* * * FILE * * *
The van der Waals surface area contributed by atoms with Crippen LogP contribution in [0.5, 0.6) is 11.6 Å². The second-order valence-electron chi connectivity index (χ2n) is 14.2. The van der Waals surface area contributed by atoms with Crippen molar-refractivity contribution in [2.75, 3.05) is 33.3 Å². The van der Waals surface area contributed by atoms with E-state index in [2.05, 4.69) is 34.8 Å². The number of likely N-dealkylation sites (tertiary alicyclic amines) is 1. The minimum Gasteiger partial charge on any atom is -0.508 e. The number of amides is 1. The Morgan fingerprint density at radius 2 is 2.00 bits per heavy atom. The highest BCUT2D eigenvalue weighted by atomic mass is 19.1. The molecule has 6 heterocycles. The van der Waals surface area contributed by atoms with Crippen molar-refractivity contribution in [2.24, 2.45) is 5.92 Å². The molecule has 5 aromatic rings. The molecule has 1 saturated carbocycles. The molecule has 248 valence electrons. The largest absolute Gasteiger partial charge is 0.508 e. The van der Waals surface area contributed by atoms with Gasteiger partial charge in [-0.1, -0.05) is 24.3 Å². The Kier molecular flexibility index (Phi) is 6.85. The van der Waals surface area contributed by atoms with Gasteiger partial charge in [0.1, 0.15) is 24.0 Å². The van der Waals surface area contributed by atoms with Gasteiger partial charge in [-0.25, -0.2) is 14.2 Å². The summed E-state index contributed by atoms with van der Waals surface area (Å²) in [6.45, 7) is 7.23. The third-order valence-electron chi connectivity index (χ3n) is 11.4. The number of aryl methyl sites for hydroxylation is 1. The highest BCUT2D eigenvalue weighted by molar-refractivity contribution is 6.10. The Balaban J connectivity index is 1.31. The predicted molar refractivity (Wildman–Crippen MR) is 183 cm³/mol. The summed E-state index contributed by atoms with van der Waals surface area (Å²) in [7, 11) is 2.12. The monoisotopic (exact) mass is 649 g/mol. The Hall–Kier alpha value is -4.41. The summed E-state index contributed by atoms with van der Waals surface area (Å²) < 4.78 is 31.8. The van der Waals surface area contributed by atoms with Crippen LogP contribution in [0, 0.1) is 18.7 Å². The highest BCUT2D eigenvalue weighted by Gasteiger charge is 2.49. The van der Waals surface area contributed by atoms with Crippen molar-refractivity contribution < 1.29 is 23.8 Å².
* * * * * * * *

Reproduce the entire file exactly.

The van der Waals surface area contributed by atoms with Crippen LogP contribution in [0.5, 0.6) is 11.6 Å². The second-order valence-electron chi connectivity index (χ2n) is 14.2. The van der Waals surface area contributed by atoms with Crippen molar-refractivity contribution in [2.75, 3.05) is 33.3 Å². The van der Waals surface area contributed by atoms with E-state index in [2.05, 4.69) is 34.8 Å². The number of likely N-dealkylation sites (tertiary alicyclic amines) is 1. The minimum Gasteiger partial charge on any atom is -0.508 e. The number of amides is 1. The Morgan fingerprint density at radius 2 is 2.00 bits per heavy atom. The highest BCUT2D eigenvalue weighted by atomic mass is 19.1. The molecule has 6 heterocycles. The van der Waals surface area contributed by atoms with Crippen molar-refractivity contribution in [2.24, 2.45) is 5.92 Å². The molecule has 5 aromatic rings. The molecule has 1 saturated carbocycles. The molecule has 248 valence electrons. The largest absolute Gasteiger partial charge is 0.508 e. The van der Waals surface area contributed by atoms with Gasteiger partial charge in [-0.1, -0.05) is 24.3 Å². The Kier molecular flexibility index (Phi) is 6.85. The van der Waals surface area contributed by atoms with Gasteiger partial charge in [0.1, 0.15) is 24.0 Å². The van der Waals surface area contributed by atoms with Gasteiger partial charge in [-0.25, -0.2) is 14.2 Å². The summed E-state index contributed by atoms with van der Waals surface area (Å²) in [6.45, 7) is 7.23. The third-order valence-electron chi connectivity index (χ3n) is 11.4. The number of aryl methyl sites for hydroxylation is 1. The highest BCUT2D eigenvalue weighted by molar-refractivity contribution is 6.10. The Balaban J connectivity index is 1.31. The predicted molar refractivity (Wildman–Crippen MR) is 183 cm³/mol. The summed E-state index contributed by atoms with van der Waals surface area (Å²) in [7, 11) is 2.12. The monoisotopic (exact) mass is 649 g/mol. The Hall–Kier alpha value is -4.41. The summed E-state index contributed by atoms with van der Waals surface area (Å²) < 4.78 is 31.8. The van der Waals surface area contributed by atoms with Crippen LogP contribution in [0, 0.1) is 18.7 Å². The highest BCUT2D eigenvalue weighted by Gasteiger charge is 2.49. The van der Waals surface area contributed by atoms with Crippen molar-refractivity contribution < 1.29 is 23.8 Å².